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General Assembly set to vote on more rights for Palestinians at UN today

General Assembly set to vote on more rights for Palestinians at UN today

World

To succeed, the initiative needed a Security Council green light and then a two-thirds majority vote

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(AFP) – After a US veto foiled the Palestinians' drive for full UN membership, the General Assembly is expected on Friday to grant them some additional rights in the global body – a symbolic win that has already irked Israel.

With the war in Gaza raging, the Palestinians in April relaunched a request dating back to 2011 to become full members of the United Nations, where their current status is a "non-member observer state."

To succeed, the initiative needed a Security Council green light and then a two-thirds majority vote in the General Assembly.

But the United States – one of five veto-holding members on the Security Council and Israel's closest ally – blocked it on April 18.

Now the Palestinians are turning to the General Assembly, where diplomats and observers say a resolution calling for their full UN membership is likely to win broad majority support.

The draft resolution, introduced by the United Arab Emirates, says "the State of Palestine is qualified for membership in the United Nations in accordance with article 4 of the Charter and should therefore be admitted."

It calls on the Security Council to "reconsider the matter favorably."

That is unlikely to occur, as the United States opposes any recognition of statehood outside of a bilateral accord between the Palestinians and Israel, whose current right-wing government is adamantly opposed to a two state solution.

"You could have a sort of diplomatic doom loop, with the Assembly repeatedly calling for the Council to grant Palestine membership and the US vetoing it," said Richard Gowan, an analyst with the International Crisis Group.

The draft resolution nonetheless gives the Palestinians certain "additional rights and privileges" starting in the next session of the General Assembly, in September.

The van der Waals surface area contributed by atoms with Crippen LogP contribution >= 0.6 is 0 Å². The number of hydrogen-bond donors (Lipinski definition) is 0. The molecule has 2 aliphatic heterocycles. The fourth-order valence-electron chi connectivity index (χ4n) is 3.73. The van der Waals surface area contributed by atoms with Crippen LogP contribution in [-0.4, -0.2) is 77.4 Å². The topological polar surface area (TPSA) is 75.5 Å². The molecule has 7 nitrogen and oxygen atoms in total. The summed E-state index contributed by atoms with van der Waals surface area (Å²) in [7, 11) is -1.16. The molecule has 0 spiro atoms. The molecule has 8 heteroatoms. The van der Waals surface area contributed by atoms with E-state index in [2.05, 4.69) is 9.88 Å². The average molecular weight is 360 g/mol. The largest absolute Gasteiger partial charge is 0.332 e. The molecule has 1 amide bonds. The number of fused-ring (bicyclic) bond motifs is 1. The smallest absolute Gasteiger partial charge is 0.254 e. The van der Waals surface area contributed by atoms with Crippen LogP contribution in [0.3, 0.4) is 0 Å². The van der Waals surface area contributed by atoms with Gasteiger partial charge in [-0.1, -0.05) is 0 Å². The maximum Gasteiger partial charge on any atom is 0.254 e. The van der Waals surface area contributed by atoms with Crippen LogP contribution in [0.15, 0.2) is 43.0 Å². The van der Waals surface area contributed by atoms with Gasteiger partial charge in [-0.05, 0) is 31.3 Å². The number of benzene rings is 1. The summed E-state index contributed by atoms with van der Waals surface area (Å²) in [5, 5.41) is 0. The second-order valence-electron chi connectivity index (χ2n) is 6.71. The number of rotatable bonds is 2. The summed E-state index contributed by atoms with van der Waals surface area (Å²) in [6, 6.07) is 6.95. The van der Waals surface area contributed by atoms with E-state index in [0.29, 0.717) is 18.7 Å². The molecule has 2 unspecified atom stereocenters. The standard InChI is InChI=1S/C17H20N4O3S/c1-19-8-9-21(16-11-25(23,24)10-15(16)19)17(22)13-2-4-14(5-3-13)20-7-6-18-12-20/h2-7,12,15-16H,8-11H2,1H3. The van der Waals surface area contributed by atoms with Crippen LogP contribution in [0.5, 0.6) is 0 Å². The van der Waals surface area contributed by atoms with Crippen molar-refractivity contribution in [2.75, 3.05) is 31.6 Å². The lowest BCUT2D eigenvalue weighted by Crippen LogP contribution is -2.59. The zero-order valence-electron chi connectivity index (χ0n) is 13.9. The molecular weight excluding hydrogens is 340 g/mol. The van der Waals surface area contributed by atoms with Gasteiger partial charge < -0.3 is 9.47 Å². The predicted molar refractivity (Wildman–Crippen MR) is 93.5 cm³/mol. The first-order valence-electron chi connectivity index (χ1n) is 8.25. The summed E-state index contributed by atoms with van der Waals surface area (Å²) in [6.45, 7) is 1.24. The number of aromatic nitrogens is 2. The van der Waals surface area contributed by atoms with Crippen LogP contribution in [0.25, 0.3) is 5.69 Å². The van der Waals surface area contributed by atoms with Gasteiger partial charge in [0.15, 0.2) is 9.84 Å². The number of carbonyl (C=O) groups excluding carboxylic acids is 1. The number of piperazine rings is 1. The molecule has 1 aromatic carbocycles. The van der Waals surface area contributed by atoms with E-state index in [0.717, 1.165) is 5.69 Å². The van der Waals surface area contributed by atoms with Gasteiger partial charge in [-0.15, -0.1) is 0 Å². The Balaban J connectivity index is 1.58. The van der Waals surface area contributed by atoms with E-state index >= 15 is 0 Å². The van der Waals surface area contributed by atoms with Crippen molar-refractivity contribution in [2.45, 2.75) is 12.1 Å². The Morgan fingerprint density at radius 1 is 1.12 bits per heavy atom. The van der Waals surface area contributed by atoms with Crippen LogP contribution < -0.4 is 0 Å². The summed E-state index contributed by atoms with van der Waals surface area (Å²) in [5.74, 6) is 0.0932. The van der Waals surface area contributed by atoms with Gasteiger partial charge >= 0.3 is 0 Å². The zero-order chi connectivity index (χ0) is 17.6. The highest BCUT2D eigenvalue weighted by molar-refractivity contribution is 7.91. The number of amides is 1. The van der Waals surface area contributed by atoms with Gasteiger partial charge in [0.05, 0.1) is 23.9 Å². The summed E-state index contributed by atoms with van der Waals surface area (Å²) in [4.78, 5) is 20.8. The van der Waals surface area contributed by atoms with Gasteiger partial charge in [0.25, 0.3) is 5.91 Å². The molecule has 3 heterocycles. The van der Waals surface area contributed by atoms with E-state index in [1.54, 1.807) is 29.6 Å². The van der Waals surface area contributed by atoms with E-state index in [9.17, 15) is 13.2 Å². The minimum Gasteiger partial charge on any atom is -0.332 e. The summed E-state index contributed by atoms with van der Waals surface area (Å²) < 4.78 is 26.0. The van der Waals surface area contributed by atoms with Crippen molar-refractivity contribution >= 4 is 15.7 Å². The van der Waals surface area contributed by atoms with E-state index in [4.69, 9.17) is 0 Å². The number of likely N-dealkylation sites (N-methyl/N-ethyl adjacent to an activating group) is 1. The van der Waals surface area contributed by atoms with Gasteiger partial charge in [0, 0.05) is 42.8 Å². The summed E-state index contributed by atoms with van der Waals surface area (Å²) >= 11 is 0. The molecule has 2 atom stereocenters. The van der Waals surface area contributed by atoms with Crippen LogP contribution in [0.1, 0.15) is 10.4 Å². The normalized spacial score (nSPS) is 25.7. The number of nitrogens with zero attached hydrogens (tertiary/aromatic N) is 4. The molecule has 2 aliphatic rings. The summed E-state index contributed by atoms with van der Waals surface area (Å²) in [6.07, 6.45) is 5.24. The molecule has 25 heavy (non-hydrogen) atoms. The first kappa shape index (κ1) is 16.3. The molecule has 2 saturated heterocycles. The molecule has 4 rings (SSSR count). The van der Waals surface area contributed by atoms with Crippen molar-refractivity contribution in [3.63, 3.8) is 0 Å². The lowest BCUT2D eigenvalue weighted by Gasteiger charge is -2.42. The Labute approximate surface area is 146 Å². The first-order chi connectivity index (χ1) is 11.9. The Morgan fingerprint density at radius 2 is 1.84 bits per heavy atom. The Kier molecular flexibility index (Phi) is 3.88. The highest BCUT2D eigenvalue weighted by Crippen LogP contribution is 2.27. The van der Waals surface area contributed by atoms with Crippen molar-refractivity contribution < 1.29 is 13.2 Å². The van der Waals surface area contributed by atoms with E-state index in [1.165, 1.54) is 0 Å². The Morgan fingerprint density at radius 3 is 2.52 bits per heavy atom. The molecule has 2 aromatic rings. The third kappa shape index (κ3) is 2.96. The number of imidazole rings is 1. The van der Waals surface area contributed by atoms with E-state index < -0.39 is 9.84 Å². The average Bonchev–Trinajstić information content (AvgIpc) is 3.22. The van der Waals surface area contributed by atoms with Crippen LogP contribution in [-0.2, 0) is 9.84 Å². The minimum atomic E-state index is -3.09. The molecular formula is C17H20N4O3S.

'One brick at a time'

The text explicitly rules out letting them be chosen to sit on the Security Council or to vote in the General Assembly.

But it would let the Palestinians submit proposals and amendments directly, without having to go through another country, as is the case now.

It would also give them the right to be seated among member states in alphabetical order.

"When you build a building, you build it one brick at a time. If some think it's symbolic, for us it's important as we are moving forward towards our natural and legal right to be a full member of the UN," Palestinian ambassador Riyad Mansour told reporters Thursday.

"The symbolism is what matters," said Gowan. "This resolution is a very clear signal to Israel and the US that it is time to take Palestinian statehood seriously."

Israel has criticised the initiative, with ambassador Gilad Erdan saying it will "grant the Palestinian Authority the rights of a state de facto" and violates the UN Charter by "bypassing the Security Council."

The United States also expressed reservations.

"We're concerned about the precedent it sets," said deputy US ambassador Robert Wood.

An earlier draft of the resolution was more vague, granting "the State of Palestine the rights and privileges" necessary to take part in the work of the assembly "on equal footing with Members States" but without specifying what rights.

The new version is in line with the UN charter, said Samuel Zbogar, the ambassador of Slovenia, which currently sits on the Security Council.

"It makes clear what additional rights will Palestine get as observer but it doesn't touch on those elements that belong only the members," he added.

As Israel presses on with its war in Gaza against Hamas in response to the October 7 attack, the UN vote will allow the Palestinians to see which countries support them.

It may also show that – were it not for the US veto – the Palestinians would have enough votes in the assembly for full UN membership.

In December, 153 countries out of 193 backed a call for an immediate ceasefire in the Gaza war. Ten voted against, including the United States, while 23 abstained.